One of the advantages of the devices of the present invention is that the devices generally include an abuse-resistant matrix that does not effectively release the antagonist when the device is used in a non-abusive manner. The dosage forms described in U.S. Pat. No. 4,582,384 and U.S. Pat. No. 6,227,384, even when correctly administered, release the corresponding antagonist into the mucosa along with the opioid. This impairs the activity of the opioid analgesic and it often becomes necessary to increase the quantity thereof required in the dosage form for satisfactory treatment of the patient. The risk of the occurrence of undesirable accompanying symptoms is also increased in comparison to dosage forms which contain no opioid antagonists. Moreover, it is desirable not to further increase the stress on the patient by releasing a large proportion of opioid antagonist when such a dosage form is correctly administered.

One of the advantages of the devices of the present invention is that the devices are bioerodable, such that the devices do not have to be removed after use.

Accordingly, in one aspect, the present invention includes a bioerodable abuse-resistant drug delivery device. The device generally includes transmucosal drug delivery composition and an abuse-resistant matrix. The transmucosal drug delivery composition includes an abusable drug and the abuse-resistant matrix includes an antagonist to the abusable drug. The delivery device can be, for example, a mucoadhesive drug delivery device, a buccal delivery device, and/or a sublingual delivery device. In some embodiments, the antagonist is substantially transmucosally unavailable. In other embodiments, the device is substantially free of inactivating agents.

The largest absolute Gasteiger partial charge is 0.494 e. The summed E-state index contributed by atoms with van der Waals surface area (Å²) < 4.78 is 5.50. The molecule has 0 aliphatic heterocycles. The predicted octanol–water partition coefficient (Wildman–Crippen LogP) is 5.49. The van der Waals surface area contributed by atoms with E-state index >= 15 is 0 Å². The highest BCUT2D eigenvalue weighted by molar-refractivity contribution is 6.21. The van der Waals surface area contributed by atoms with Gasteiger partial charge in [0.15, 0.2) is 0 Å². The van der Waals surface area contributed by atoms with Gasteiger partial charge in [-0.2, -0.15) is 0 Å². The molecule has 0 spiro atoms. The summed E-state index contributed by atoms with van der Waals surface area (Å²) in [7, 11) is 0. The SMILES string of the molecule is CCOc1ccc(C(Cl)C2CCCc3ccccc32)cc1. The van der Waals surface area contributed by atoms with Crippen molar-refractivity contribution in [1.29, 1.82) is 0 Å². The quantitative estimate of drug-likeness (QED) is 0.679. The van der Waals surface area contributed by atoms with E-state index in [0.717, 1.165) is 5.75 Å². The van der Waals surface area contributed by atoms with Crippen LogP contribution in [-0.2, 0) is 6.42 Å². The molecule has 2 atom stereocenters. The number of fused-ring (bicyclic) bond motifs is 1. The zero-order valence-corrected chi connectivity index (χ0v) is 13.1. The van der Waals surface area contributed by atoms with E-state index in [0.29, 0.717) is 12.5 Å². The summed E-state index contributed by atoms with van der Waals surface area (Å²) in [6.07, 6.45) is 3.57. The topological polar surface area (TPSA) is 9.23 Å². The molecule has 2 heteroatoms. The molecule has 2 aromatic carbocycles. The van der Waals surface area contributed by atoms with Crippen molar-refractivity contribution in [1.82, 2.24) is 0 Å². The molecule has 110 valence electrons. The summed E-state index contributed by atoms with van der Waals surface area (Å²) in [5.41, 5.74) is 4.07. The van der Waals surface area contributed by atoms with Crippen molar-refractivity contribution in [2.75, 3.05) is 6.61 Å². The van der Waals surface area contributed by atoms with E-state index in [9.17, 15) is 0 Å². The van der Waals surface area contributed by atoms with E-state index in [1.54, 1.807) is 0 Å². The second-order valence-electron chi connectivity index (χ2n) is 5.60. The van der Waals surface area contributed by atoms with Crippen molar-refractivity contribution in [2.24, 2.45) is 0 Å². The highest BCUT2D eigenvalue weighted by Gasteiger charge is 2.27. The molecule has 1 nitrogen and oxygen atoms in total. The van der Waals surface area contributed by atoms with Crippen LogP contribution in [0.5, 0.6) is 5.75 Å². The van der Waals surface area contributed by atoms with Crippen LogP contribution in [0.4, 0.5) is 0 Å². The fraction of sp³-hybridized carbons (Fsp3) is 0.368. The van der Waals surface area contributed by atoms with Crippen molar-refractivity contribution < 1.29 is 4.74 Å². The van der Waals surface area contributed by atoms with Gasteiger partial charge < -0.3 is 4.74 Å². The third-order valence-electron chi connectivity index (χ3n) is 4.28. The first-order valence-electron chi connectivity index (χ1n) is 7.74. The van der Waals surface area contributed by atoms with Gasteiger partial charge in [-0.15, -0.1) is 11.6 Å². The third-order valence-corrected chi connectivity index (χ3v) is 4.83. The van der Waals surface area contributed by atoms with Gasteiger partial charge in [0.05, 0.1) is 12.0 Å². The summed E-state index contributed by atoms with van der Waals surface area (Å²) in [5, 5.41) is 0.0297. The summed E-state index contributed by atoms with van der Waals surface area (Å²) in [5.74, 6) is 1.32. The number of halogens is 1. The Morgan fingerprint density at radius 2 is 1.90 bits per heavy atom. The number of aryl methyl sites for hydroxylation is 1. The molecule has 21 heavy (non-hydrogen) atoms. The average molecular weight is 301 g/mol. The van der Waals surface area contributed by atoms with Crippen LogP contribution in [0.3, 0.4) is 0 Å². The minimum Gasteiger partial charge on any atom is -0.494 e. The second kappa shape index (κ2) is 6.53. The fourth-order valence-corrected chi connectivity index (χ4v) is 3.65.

In some embodiments, the abuse-resistant matrix is a layer or coating, e.g., a water-erodable coating or layer at least partially disposed about the antagonist. In some embodiments, the abuse-resistant matrix is a water-hydrolysable, water-erodable or water-soluble matrix, e.g., an ion exchange polymer. In some embodiments, the delivery device is in the form of a tablet, a lozenge, a film, a disc, a capsule or a mixture of polymers.